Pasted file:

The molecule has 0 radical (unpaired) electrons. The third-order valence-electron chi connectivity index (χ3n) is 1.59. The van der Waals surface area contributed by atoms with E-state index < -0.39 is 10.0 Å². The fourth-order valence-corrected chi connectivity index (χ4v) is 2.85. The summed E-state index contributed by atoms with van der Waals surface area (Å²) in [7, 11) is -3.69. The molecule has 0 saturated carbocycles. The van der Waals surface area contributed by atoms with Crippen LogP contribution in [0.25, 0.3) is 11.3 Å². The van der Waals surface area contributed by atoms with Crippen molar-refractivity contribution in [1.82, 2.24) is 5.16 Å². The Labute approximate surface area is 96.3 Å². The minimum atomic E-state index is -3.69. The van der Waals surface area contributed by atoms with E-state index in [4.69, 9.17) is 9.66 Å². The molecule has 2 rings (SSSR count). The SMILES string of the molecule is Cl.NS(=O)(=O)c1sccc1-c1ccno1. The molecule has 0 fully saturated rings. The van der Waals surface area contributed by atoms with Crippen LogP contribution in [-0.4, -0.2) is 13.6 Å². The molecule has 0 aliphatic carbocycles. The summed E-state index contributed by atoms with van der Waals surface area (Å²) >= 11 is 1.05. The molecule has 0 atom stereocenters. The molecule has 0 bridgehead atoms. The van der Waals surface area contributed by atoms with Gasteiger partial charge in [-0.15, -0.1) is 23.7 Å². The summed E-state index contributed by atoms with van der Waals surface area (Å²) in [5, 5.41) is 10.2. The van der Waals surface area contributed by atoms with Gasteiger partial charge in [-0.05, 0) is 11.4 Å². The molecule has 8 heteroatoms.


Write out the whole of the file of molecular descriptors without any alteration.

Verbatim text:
The molecule has 0 radical (unpaired) electrons. The third-order valence-electron chi connectivity index (χ3n) is 1.59. The van der Waals surface area contributed by atoms with E-state index < -0.39 is 10.0 Å². The fourth-order valence-corrected chi connectivity index (χ4v) is 2.85. The summed E-state index contributed by atoms with van der Waals surface area (Å²) in [7, 11) is -3.69. The molecule has 0 saturated carbocycles. The van der Waals surface area contributed by atoms with Crippen LogP contribution in [0.25, 0.3) is 11.3 Å². The van der Waals surface area contributed by atoms with Crippen molar-refractivity contribution in [1.82, 2.24) is 5.16 Å². The Labute approximate surface area is 96.3 Å². The minimum atomic E-state index is -3.69. The van der Waals surface area contributed by atoms with E-state index in [4.69, 9.17) is 9.66 Å². The molecule has 2 rings (SSSR count). The SMILES string of the molecule is Cl.NS(=O)(=O)c1sccc1-c1ccno1. The molecule has 0 fully saturated rings. The van der Waals surface area contributed by atoms with Crippen LogP contribution in [-0.4, -0.2) is 13.6 Å². The molecule has 0 aliphatic carbocycles. The summed E-state index contributed by atoms with van der Waals surface area (Å²) >= 11 is 1.05. The molecule has 0 atom stereocenters. The molecule has 0 bridgehead atoms. The van der Waals surface area contributed by atoms with Gasteiger partial charge in [-0.15, -0.1) is 23.7 Å². The summed E-state index contributed by atoms with van der Waals surface area (Å²) in [5, 5.41) is 10.2. The van der Waals surface area contributed by atoms with Gasteiger partial charge in [-0.05, 0) is 11.4 Å². The molecule has 8 heteroatoms.